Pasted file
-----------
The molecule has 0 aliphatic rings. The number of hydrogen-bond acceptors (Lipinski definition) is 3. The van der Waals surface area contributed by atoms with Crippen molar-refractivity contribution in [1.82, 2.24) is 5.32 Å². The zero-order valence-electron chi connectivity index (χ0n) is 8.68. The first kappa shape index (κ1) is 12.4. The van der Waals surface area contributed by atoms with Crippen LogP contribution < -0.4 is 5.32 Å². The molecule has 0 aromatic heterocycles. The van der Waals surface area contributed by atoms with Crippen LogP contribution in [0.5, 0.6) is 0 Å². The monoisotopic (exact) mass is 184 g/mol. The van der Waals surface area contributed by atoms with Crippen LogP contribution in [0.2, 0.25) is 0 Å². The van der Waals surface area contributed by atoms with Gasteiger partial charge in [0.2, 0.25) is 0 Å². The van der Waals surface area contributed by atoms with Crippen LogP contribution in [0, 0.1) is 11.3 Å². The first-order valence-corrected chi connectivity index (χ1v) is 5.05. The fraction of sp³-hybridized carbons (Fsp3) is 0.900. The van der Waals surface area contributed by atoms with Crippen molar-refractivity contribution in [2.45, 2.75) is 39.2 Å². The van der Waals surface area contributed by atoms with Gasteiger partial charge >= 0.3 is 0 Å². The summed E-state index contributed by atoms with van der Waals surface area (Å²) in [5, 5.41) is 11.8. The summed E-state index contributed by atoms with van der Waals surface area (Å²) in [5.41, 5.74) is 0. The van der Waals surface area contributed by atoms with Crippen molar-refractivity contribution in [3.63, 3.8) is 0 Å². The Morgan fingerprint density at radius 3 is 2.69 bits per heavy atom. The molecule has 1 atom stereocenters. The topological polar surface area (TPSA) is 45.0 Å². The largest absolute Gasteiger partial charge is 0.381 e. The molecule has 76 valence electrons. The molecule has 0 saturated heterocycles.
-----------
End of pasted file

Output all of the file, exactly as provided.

The molecule has 0 aliphatic rings. The number of hydrogen-bond acceptors (Lipinski definition) is 3. The van der Waals surface area contributed by atoms with Crippen molar-refractivity contribution in [1.82, 2.24) is 5.32 Å². The zero-order valence-electron chi connectivity index (χ0n) is 8.68. The first kappa shape index (κ1) is 12.4. The van der Waals surface area contributed by atoms with Crippen LogP contribution < -0.4 is 5.32 Å². The molecule has 0 aromatic heterocycles. The van der Waals surface area contributed by atoms with Crippen LogP contribution in [0.5, 0.6) is 0 Å². The monoisotopic (exact) mass is 184 g/mol. The van der Waals surface area contributed by atoms with Crippen LogP contribution in [0.2, 0.25) is 0 Å². The van der Waals surface area contributed by atoms with Gasteiger partial charge in [0.2, 0.25) is 0 Å². The van der Waals surface area contributed by atoms with Crippen LogP contribution in [0, 0.1) is 11.3 Å². The first-order valence-corrected chi connectivity index (χ1v) is 5.05. The fraction of sp³-hybridized carbons (Fsp3) is 0.900. The van der Waals surface area contributed by atoms with Crippen molar-refractivity contribution in [2.45, 2.75) is 39.2 Å². The van der Waals surface area contributed by atoms with Gasteiger partial charge >= 0.3 is 0 Å². The summed E-state index contributed by atoms with van der Waals surface area (Å²) in [5, 5.41) is 11.8. The summed E-state index contributed by atoms with van der Waals surface area (Å²) in [5.41, 5.74) is 0. The van der Waals surface area contributed by atoms with Crippen molar-refractivity contribution in [3.63, 3.8) is 0 Å². The Morgan fingerprint density at radius 3 is 2.69 bits per heavy atom. The molecule has 1 atom stereocenters. The topological polar surface area (TPSA) is 45.0 Å². The largest absolute Gasteiger partial charge is 0.381 e. The molecule has 76 valence electrons. The molecule has 0 saturated heterocycles.